Saturday, December 03, 2011


Even in this quadrant of cyberspace, there has been a lot of talk lately about the 1% and the 99%. Honestly, though, you don’t have to be in the top 1% to be filthy rich. In fact, if you find yourself anywhere in the top 10%, you’re probably doing pretty well. It’s everyone else who I’m concerned about. There is something fascinating about the fact that our nation’s bottom 90% owns less than the top 1%. Indeed, it says a lot about this country that when you’re talking about wealth, it’s most meaningful to talk about the top .1, 1 or 10%, and to simply lump everyone else together into some sort of small, miscellaneous category. The myth of a thriving middle class still survives, but it is inexorably working its way out of our vocabularies. Soon enough, we will reach the point where we’re either ultra-rich or part of the “bottom X%”-- and that X will be a two digit number beginning with a 9. Who knew that 519 years after Columbus found America while looking for India, we would find India while looking for America?

Today, though, I’d like to leave aside the above numbers and focus instead on two different ones. Let’s talk about the 9% and the 43%.

The 9% are a truly bizarre bunch. These are the Americans who answer in the affirmative when they are asked whether they approve of the job the U.S. Congress is doing. When that figure is reported in the media, the point is always to indicate how low it is. But to me, the question is, “Why so high?” Who in their right mind would approve of the way Congress is doing its job?

You might think that’s a rhetorical question, and perhaps it was when I first framed it. Gradually, though, I’ve begun to realize that the 9% might not be nearly as stupid or crazy as they appear. Just assume hypothetically that you were a true American conservative – a person who believes that if you live in the “greatest country in the world,” it’s more likely than not that if you try to make substantial reforms, you’ll only make things worse. Personally, that’s not my attitude, but I wouldn’t call it crazy. And if it were my attitude, I’d like this Congress just fine.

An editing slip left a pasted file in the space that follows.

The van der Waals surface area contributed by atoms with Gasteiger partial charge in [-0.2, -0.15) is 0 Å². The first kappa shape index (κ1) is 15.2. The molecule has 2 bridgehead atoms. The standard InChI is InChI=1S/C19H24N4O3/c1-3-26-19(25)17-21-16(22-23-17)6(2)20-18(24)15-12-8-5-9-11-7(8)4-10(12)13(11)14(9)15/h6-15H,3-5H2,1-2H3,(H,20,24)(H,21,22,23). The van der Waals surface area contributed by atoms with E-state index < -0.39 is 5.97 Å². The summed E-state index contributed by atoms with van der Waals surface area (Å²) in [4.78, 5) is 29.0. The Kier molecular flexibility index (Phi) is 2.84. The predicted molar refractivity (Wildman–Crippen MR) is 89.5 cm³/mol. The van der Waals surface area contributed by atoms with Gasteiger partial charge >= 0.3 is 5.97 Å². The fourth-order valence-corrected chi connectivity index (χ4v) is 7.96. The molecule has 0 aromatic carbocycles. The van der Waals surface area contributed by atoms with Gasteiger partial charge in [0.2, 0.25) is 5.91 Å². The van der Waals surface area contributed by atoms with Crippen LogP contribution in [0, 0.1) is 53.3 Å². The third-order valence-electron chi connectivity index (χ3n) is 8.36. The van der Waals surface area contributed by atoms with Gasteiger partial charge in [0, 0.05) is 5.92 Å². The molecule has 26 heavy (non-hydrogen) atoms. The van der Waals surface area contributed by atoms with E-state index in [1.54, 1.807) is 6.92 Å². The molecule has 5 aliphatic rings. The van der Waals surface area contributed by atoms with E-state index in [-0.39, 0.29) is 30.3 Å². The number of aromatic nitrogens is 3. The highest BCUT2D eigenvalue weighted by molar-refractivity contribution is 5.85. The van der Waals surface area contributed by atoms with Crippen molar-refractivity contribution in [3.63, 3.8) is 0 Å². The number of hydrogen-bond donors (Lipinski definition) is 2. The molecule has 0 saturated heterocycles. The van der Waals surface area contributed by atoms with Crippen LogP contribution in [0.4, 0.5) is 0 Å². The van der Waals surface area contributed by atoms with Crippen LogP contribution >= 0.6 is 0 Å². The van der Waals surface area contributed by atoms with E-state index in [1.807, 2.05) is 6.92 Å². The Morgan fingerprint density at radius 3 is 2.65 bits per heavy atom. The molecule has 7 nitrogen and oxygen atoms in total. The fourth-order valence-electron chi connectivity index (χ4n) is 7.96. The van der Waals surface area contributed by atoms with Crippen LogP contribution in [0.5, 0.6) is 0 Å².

Right now, the Congress is perfectly situated to make as little mischief as possible. No, they won’t accomplish anything either, but like they say in the NFL, “more games are lost than they are won,” and this Congress won’t fumble, throw interceptions or commit 10 or 15 yard penalties. They’ll just raise money, go home to visit their constituents, and commit the occasional act of public lewdness. (That’s the equivalent of a 5 yard penalty; no big deal.)

Consider that the House is controlled by the Republicans, who are themselves divided between the far right and the hard right (they’re the ones who think that the merely “far righters” are wimpy compromisers). As for the Senate, it is controlled by Democrats, at least in theory. In practice, though, it takes 60 Senators to pass a bill, there are nowhere near 60 Democratic Senators, and even when there were 60, a few were DINOs (Democrats in Name Only) who would demand to water down any truly progressive piece of legislation. The result is even more gridlock than you’ll see on the DC Beltway during rush hour.

In short, if your favorite principle of public policy is “If it ain’t broke, don’t fix it,” then maybe the U.S. Congress, as pathetic as it appears on the surface, is better than all the alternatives.

So that’s the 9%. Now, let’s turn to a much more plentiful, and supposedly sane, group, the 43%. These are the people who answer in the affirmative when they are asked if they approve of the job done by President Barack Obama.

Who are these 43%? They include virtually no Republicans. As for Independents, less than 1/3 of that category now finds itself in the 43%. Pitiful numbers, to be sure. But indirectly, what those numbers also indicate is that the clear majority of Democrats DO find themselves in the 43%. They like the job President Obama is doing. Imagine that.

How can the 43% watch a President essentially disappear like a magician’s prop, and yet still sing his praises? Is it just because they like the man’s style? Perhaps that has a lot to do with it. Unless my eyes and ears are deceiving me, I still see him as almost the personification of class. He is extremely affable. He has both low-brow and high-brow interests. He is equally adept at talking and listening. He comes across as open minded and open hearted. And you rarely see him sweat, let alone show any pique. What a cool guy, right?